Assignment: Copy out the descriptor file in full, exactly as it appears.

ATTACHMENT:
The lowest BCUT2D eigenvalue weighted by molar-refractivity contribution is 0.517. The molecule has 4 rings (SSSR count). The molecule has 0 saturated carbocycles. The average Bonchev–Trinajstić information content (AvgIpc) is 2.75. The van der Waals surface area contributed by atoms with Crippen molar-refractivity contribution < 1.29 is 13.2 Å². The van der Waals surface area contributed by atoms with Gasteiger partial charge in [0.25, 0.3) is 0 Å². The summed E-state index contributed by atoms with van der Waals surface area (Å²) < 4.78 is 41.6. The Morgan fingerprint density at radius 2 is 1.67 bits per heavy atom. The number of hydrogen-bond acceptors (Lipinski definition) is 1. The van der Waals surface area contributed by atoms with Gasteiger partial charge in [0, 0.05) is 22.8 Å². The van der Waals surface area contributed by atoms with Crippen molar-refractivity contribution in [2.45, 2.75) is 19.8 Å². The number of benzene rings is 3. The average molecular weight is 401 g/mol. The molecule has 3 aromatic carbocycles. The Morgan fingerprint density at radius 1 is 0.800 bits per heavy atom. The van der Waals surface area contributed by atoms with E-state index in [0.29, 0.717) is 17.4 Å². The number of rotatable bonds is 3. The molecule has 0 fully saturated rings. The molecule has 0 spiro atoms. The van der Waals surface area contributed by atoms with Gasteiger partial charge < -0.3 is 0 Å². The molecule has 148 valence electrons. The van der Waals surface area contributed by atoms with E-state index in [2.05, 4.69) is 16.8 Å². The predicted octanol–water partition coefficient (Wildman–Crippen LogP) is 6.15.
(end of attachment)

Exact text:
The lowest BCUT2D eigenvalue weighted by molar-refractivity contribution is 0.517. The molecule has 4 rings (SSSR count). The molecule has 0 saturated carbocycles. The average Bonchev–Trinajstić information content (AvgIpc) is 2.75. The van der Waals surface area contributed by atoms with Crippen molar-refractivity contribution < 1.29 is 13.2 Å². The van der Waals surface area contributed by atoms with Gasteiger partial charge in [0.25, 0.3) is 0 Å². The summed E-state index contributed by atoms with van der Waals surface area (Å²) < 4.78 is 41.6. The Morgan fingerprint density at radius 2 is 1.67 bits per heavy atom. The number of hydrogen-bond acceptors (Lipinski definition) is 1. The van der Waals surface area contributed by atoms with Gasteiger partial charge in [0, 0.05) is 22.8 Å². The van der Waals surface area contributed by atoms with Crippen molar-refractivity contribution in [2.45, 2.75) is 19.8 Å². The number of benzene rings is 3. The average molecular weight is 401 g/mol. The molecule has 3 aromatic carbocycles. The Morgan fingerprint density at radius 1 is 0.800 bits per heavy atom. The van der Waals surface area contributed by atoms with E-state index in [0.29, 0.717) is 17.4 Å². The number of rotatable bonds is 3. The molecule has 0 fully saturated rings. The molecule has 0 spiro atoms. The van der Waals surface area contributed by atoms with Gasteiger partial charge < -0.3 is 0 Å². The molecule has 148 valence electrons. The van der Waals surface area contributed by atoms with E-state index in [2.05, 4.69) is 16.8 Å². The predicted octanol–water partition coefficient (Wildman–Crippen LogP) is 6.15.